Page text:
PAUSE the video for note taking as the cells divided and "46"
chromosomes are found in humans. Note that humans with a different number
of chromosomes are considered to have a genetic disorder. RESUME
PAUSE video at the Noble Prize winners: James Watson, Frances Crick,
and Maurice Wilkins for note taking about historical discoveries. RESUME
PAUSE video on question, "How many codes for genetic inheritance
are there?," before the answer is displayed. Have students predict
possible answers. (Answer is: One, a single system genetic code is shared
by all living things. It can send instructions to produce anything from
peas to presidents.) RESUME the video.
PAUSE video for note taking at full definition of nucleotides as,
"building blocks of phosphates and sugar." RESUME the video.
The section on the function of DNA will explain about human genetics and
PAUSE the video after RNA creates a protein chain, for definition
in students note taking. RESUME the video.
PAUSE video at blue round cells to define "heredity" for
note taking. RESUME the video.
PAUSE video for note taking, in section on human genetics, at fact
that humans have 46 chromosomes. RESUME video.
PAUSE video for note taking at fact that sex trait "xx"
is female and "xy" is male, when these symbols are on the screen.
PAUSE video at Science Fax, "How much of one's DNA is devoted
to genes?" before the answer is given. Students will predict answer.
RESUME video to compare answer and prediction.
PAUSE video for definition note taking at word, "mutation"
after phrase, "future generations." RESUME video at the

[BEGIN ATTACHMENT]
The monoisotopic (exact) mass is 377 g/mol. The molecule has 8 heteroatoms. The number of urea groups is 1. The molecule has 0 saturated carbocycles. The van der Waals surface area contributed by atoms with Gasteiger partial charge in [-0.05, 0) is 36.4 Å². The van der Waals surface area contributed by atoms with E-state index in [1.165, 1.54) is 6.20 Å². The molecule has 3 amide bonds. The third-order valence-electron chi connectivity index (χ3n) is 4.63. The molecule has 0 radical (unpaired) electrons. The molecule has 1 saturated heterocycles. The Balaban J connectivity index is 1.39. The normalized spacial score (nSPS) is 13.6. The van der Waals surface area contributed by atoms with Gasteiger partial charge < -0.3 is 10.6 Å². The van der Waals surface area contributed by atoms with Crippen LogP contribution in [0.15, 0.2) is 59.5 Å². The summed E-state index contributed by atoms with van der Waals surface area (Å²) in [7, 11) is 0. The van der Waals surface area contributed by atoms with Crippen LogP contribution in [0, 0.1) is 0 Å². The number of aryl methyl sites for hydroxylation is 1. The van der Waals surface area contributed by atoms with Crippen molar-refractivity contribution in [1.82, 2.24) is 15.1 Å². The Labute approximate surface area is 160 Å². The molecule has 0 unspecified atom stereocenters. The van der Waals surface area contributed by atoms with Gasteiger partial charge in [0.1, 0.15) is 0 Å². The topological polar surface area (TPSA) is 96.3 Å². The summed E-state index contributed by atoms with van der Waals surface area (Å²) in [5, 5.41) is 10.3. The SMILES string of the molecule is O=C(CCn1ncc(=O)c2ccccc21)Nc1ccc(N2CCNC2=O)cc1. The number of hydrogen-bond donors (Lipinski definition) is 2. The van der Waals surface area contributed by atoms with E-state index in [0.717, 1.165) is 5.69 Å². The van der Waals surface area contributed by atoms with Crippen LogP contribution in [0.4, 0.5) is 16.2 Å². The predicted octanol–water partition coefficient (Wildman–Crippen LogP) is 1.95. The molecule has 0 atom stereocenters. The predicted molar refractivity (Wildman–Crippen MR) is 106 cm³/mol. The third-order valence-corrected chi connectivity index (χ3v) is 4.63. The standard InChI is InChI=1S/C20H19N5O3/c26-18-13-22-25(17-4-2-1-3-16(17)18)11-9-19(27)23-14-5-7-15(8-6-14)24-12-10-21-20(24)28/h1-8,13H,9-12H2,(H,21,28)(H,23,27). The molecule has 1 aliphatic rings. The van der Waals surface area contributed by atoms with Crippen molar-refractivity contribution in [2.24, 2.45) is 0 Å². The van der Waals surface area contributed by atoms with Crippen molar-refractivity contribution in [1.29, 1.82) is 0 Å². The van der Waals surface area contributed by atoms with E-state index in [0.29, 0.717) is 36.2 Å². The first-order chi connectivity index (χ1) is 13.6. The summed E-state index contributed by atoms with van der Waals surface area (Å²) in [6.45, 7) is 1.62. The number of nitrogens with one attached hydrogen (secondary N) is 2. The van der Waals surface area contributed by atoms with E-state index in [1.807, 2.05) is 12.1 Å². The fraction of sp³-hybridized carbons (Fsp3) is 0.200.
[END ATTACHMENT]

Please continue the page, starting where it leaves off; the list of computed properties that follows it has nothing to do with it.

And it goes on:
PAUSE video for note taking at flying insect and phrase "natural
selection" to define it. RESUME video.
Use the video's "Instant Replay" for review and for students to
confirm their definitions.
STOP video before "Science Search Questions." Students
may now discuss answers. Students should compare and contrast their anticipated
answers with their notes reflecting the video's content. Students should
observe what they learned. Reinforce that there will always be more information
to learn, since this field of genetics is still a dynamic area of scientific
Now students will be empowered to expand their basic knowledge
of genetics by delving into a small specific area of specialization. Using
their cooperative groups of three, students will do research in their school's
Library Information Center, utilizing the attached handouts:
- Sample Research Subjects
- Disease Basics
Research and write about famous people with handicaps and how
they dealt with problems.
Find out how laws, such as the American Disabilities Act, affect those with
Talk with special education teachers in your school about how students and
teachers deal with some of these disorders.
Science: Discuss how humans might still be evolving today and
in the future; consider, for example, ozone exposure, aquatic habitats,
lunar environments, hard radiation in space.
Language Arts: write letters to self-help and support groups for additional
materials, using the Encyclopedia of Associations and telephone books for
addresses. Display these materials in the nurse's office, or other relevant
location, for a student "self-help" resource area.
Mathematics: make a helix of yarn and create markers for traits.
Mathematics: shake beans to simulate odds for certain traits and graph results.
Social Studies: emphasis on Family of Mankind and what we have in common
in overcoming obstacles by working together.
Master Teacher: Jean Newcomb
Fairgrounds Junior High School, Nashua, NH
Lesson Plan Database
Thirteen Ed Online